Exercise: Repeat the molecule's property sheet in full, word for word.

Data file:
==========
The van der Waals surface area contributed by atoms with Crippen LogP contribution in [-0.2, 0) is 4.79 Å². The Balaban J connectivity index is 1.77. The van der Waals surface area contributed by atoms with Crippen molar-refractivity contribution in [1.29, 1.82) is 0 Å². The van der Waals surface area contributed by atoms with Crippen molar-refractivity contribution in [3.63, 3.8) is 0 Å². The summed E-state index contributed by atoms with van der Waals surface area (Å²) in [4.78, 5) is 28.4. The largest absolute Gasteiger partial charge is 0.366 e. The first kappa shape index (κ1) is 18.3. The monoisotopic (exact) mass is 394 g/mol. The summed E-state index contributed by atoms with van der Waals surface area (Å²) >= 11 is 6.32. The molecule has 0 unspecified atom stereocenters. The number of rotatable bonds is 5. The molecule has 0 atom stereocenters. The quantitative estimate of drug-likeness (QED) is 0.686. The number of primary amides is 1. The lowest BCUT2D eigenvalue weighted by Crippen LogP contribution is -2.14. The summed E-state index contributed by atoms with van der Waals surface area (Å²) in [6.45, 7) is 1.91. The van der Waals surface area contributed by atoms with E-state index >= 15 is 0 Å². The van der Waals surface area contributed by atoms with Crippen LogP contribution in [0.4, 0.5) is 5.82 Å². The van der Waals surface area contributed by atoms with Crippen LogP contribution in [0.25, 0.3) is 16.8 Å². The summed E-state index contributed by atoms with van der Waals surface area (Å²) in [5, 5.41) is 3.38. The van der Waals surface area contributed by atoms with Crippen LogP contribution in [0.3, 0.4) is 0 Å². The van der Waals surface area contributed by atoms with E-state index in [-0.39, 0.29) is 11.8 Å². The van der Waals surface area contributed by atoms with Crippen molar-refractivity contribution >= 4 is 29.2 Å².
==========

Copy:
The van der Waals surface area contributed by atoms with Crippen LogP contribution in [-0.2, 0) is 4.79 Å². The Balaban J connectivity index is 1.77. The van der Waals surface area contributed by atoms with Crippen molar-refractivity contribution in [1.29, 1.82) is 0 Å². The van der Waals surface area contributed by atoms with Crippen molar-refractivity contribution in [3.63, 3.8) is 0 Å². The summed E-state index contributed by atoms with van der Waals surface area (Å²) in [4.78, 5) is 28.4. The largest absolute Gasteiger partial charge is 0.366 e. The first kappa shape index (κ1) is 18.3. The monoisotopic (exact) mass is 394 g/mol. The summed E-state index contributed by atoms with van der Waals surface area (Å²) >= 11 is 6.32. The molecule has 0 unspecified atom stereocenters. The number of rotatable bonds is 5. The molecule has 0 atom stereocenters. The quantitative estimate of drug-likeness (QED) is 0.686. The number of primary amides is 1. The lowest BCUT2D eigenvalue weighted by Crippen LogP contribution is -2.14. The summed E-state index contributed by atoms with van der Waals surface area (Å²) in [6.45, 7) is 1.91. The van der Waals surface area contributed by atoms with E-state index >= 15 is 0 Å². The van der Waals surface area contributed by atoms with Crippen LogP contribution in [0.4, 0.5) is 5.82 Å². The van der Waals surface area contributed by atoms with Crippen LogP contribution in [0.25, 0.3) is 16.8 Å². The summed E-state index contributed by atoms with van der Waals surface area (Å²) in [5, 5.41) is 3.38. The van der Waals surface area contributed by atoms with Crippen LogP contribution in [0.3, 0.4) is 0 Å². The van der Waals surface area contributed by atoms with E-state index in [-0.39, 0.29) is 11.8 Å². The van der Waals surface area contributed by atoms with Crippen molar-refractivity contribution >= 4 is 29.2 Å².